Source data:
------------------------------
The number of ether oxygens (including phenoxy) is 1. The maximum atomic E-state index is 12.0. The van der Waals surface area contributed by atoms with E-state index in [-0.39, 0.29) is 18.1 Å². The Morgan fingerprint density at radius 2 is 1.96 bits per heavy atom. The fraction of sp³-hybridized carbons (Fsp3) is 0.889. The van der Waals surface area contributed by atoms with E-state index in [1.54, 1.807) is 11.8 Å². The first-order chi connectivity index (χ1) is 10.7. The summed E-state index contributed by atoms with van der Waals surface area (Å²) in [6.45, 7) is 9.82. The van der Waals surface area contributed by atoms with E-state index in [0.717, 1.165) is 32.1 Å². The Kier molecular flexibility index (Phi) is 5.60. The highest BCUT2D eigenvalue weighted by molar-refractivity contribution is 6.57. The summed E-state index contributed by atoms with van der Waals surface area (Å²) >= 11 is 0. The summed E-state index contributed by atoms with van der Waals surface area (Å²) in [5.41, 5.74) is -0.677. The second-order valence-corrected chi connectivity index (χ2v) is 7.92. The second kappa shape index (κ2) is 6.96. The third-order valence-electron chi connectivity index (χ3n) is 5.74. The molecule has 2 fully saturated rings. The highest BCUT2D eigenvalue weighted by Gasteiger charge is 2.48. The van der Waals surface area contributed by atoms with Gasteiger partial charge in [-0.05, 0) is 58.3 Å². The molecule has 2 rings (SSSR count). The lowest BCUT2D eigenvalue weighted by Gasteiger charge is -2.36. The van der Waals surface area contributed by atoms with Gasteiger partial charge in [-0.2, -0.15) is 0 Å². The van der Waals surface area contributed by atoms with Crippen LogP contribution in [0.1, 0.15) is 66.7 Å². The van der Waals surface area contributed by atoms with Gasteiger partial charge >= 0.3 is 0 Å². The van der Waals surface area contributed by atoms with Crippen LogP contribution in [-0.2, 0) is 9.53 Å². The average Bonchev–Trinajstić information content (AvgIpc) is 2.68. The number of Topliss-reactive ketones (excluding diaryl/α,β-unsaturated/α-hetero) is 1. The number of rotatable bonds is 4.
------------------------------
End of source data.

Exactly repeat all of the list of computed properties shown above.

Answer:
The number of ether oxygens (including phenoxy) is 1. The maximum atomic E-state index is 12.0. The van der Waals surface area contributed by atoms with E-state index in [-0.39, 0.29) is 18.1 Å². The Morgan fingerprint density at radius 2 is 1.96 bits per heavy atom. The fraction of sp³-hybridized carbons (Fsp3) is 0.889. The van der Waals surface area contributed by atoms with E-state index in [1.54, 1.807) is 11.8 Å². The first-order chi connectivity index (χ1) is 10.7. The summed E-state index contributed by atoms with van der Waals surface area (Å²) in [6.45, 7) is 9.82. The van der Waals surface area contributed by atoms with E-state index in [0.717, 1.165) is 32.1 Å². The Kier molecular flexibility index (Phi) is 5.60. The highest BCUT2D eigenvalue weighted by molar-refractivity contribution is 6.57. The summed E-state index contributed by atoms with van der Waals surface area (Å²) >= 11 is 0. The summed E-state index contributed by atoms with van der Waals surface area (Å²) in [5.41, 5.74) is -0.677. The second-order valence-corrected chi connectivity index (χ2v) is 7.92. The second kappa shape index (κ2) is 6.96. The third-order valence-electron chi connectivity index (χ3n) is 5.74. The molecule has 2 fully saturated rings. The highest BCUT2D eigenvalue weighted by Gasteiger charge is 2.48. The van der Waals surface area contributed by atoms with Gasteiger partial charge in [-0.05, 0) is 58.3 Å². The molecule has 2 rings (SSSR count). The lowest BCUT2D eigenvalue weighted by Gasteiger charge is -2.36. The van der Waals surface area contributed by atoms with Gasteiger partial charge in [-0.2, -0.15) is 0 Å². The van der Waals surface area contributed by atoms with Crippen LogP contribution in [0.1, 0.15) is 66.7 Å². The van der Waals surface area contributed by atoms with Gasteiger partial charge >= 0.3 is 0 Å². The van der Waals surface area contributed by atoms with Crippen LogP contribution in [-0.2, 0) is 9.53 Å². The average Bonchev–Trinajstić information content (AvgIpc) is 2.68. The number of Topliss-reactive ketones (excluding diaryl/α,β-unsaturated/α-hetero) is 1. The number of rotatable bonds is 4.